Name: Weston Bettner, MD
Education: University of Pittsburgh Medical Center, Johns Hopkins University, Temple University School of Medicine
Areas of Expertise: Gastroenterology
Current Position: Gastroenterology Fellow
1. Why did you choose gastroenterology?
The short answer — because it’s fun. The more nuanced answer — because of the variety and the sense of efficacy. Gastroenterology is akin to an all-you-can-eat buffet (replete with really good selections). It provides a smattering of oncology, immunology, infectious disease, and minimally invasive surgery. Practitioners can save lives (i.e. by stopping a bleed, resolving a biliary infection, or diagnosing a cancer) and improve the quality of lives (i.e. by ameliorating Crohn’s disease / ulcerative colitis). Also it doesn’t hurt that I am nearly anosmic, a feature which comes in handy.
2. What area of gastroenterology is changing most rapidly?
Endoscopic technology is constantly evolving. With endoscopic improvements, a wave of ‘newer’ endoscopic interventions have been ushered in (i.e. peroral endoscopic myotomy, endoscopic gastric plication) and ‘older’’ endoscopic interventions have been overhauled (i.e. colonoscopy with chromoendoscopy or narrow-band imaging).
3. What is the last journal article or piece of research that significantly changed your practice?
In 2015, the American College of Gastroenterology released new Barrett’s esophagus guidelines entitled, “ACG Clinical Guideline: Diagnosis and Management of Barrett’s Esophagus.” These guidelines have expanded the role of endoscopic mucosal resection and have attenuated the frequency of surveillance endoscopy in patients with nondysplastic Barrett’s esophagus.
4. What are your research interests?
Currently, my research focus is in inflammatory bowel disease (IBD). More specifically, I am studying the dysplasia rates occurring in diverted bowel segments of IBD cohorts.
5. Outside of your daily practice, do you have any personal or professional projects that you’re passionate about?
I am particularly interested in medical journalism and the manner by which “health information” is disseminated. Having served briefly with the ABC Medical Unit, I got to see first hand how “the sausage is made” (which is a fascinating process). Now, in my spare time, I find myself acting in a watchdog capacity, confronting misleading online health news (for one of my more organized tirades, read “Online News: Navigating a Sea of Alternative Facts”).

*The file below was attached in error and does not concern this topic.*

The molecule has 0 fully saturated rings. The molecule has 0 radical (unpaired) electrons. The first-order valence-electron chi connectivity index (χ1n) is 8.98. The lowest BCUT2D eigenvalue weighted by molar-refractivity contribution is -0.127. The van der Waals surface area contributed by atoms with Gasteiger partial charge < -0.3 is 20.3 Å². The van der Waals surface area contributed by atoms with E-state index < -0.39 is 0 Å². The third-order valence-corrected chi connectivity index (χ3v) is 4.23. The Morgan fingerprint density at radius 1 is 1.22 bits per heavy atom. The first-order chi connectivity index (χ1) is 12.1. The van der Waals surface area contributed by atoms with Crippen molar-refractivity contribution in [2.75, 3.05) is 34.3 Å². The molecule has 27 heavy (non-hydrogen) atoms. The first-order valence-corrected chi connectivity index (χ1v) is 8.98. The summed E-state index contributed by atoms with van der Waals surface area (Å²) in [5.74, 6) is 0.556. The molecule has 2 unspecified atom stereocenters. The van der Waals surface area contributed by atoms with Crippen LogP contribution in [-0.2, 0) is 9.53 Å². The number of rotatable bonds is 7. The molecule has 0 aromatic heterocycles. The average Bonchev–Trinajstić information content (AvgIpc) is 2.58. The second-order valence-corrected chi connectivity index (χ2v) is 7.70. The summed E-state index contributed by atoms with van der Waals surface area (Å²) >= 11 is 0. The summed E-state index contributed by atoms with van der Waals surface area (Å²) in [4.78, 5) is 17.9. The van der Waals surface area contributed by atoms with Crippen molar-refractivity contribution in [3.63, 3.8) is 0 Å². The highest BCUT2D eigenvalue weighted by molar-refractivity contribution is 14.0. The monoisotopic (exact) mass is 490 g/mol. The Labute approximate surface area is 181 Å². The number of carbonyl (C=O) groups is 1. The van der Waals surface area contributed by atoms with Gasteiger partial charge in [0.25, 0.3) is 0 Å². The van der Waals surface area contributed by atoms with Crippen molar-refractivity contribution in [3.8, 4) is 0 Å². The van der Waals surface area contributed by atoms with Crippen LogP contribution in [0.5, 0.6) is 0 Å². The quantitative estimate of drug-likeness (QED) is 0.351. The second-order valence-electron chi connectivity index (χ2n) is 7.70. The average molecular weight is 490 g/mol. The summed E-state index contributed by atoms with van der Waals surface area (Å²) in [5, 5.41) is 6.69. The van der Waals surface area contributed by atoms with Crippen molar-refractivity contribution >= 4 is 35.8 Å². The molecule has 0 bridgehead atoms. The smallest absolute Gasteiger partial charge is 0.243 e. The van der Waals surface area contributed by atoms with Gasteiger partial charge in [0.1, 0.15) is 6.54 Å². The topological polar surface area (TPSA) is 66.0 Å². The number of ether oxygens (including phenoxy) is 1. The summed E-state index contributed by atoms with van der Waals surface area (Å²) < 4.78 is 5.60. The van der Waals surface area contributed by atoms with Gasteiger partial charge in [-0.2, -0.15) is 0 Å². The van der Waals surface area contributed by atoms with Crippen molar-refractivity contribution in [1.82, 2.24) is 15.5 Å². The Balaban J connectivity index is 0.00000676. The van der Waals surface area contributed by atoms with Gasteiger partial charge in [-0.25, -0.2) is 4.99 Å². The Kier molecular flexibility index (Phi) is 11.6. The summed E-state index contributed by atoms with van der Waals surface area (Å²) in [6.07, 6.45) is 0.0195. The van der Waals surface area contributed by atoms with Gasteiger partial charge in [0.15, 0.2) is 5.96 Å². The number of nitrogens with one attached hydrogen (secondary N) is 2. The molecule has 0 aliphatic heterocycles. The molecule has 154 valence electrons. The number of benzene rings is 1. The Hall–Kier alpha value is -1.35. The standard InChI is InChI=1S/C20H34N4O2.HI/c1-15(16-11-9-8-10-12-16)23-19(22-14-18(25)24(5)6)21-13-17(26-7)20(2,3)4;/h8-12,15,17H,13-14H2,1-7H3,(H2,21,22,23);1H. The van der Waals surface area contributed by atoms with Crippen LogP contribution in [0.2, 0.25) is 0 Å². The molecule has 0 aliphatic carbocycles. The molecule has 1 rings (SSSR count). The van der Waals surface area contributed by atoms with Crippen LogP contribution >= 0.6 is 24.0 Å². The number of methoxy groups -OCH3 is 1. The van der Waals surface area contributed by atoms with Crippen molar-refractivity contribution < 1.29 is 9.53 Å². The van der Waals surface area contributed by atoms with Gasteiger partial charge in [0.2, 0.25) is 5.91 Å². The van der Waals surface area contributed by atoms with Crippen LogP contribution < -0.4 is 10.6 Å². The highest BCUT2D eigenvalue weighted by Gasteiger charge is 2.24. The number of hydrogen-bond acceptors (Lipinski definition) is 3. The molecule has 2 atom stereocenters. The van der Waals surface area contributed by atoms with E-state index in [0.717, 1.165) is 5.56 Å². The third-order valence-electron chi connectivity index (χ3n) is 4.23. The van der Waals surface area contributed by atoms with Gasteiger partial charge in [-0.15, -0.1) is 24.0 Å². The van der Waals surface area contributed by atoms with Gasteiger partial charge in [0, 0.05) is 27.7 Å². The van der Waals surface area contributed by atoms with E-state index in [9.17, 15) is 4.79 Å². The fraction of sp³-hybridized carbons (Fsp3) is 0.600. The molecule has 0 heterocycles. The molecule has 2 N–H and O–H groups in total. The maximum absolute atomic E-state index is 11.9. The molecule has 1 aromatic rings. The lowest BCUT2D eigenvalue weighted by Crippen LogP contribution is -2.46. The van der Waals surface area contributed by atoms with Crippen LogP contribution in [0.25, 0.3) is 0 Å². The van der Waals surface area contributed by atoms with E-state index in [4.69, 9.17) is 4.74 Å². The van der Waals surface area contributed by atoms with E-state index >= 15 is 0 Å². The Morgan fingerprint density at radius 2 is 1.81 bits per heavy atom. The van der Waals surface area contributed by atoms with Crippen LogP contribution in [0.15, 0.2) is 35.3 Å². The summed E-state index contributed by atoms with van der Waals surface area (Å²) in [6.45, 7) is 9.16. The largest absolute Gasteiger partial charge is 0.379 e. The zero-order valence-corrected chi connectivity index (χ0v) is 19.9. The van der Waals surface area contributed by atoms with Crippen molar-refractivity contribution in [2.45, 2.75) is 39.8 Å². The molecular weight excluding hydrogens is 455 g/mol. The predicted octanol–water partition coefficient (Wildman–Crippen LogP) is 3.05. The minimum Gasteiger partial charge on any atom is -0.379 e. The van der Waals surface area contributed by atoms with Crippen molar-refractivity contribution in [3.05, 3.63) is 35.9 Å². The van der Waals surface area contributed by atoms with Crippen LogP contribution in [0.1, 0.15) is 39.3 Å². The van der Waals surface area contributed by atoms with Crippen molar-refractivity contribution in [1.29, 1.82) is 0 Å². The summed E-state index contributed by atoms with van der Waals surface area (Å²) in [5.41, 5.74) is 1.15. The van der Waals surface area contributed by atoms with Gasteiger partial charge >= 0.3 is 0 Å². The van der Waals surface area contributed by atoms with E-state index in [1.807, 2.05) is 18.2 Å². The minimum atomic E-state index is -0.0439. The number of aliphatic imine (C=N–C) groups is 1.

6. Who are your mentors?
In terms of espousing life lessons, my father has been and will always be my mentor (I am in many respects a clone of him). From an academic standpoint, as a newly minted gastroenterology fellow, I am currently in the process of establishing a new research mentor.
7. What’s the best advice you’ve ever received?
Professional advice: When it came time to pursue gastroenterology fellowship, I was advised to prioritize my relationship with my wife, which meant applying to a single geographic location (a dangerous prospect for gastroenterology fellows). Having spent residency away from my wife, I am certainly much happier now.
Life advice: “You’d worry less about what people think about you if you knew how seldom they do.” -David Foster Wallace
8. What has been your most gratifying moment of being a clinician?
As an internal medicine resident, I practiced primary care in an underserved community clinic. At the end of my residency, I received an email informing me that one of my patients made a substantial donation in my honor. I was truly humbled by this gesture.
9. How do you motivate patients to do what’s best for their health?
To motivate patients, it’s important to understand their priorities and aspirations. Time permitting, I utilize motivational interviewing.
10. What is the biggest challenge or obstacle in gastroenterology?
As is true in many specialties, the greatest obstacle in gastroenterology is time. Efforts made to maximize efficiency (i.e. the number of endoscopic cases per day) often come at the expense of patient-doctor interactions both before and following a procedure.
Doximity Dialer is a useful tool. Many patients will not answer the phone for ‘restricted numbers.’ The Doximity Dialer allows this to be circumvented.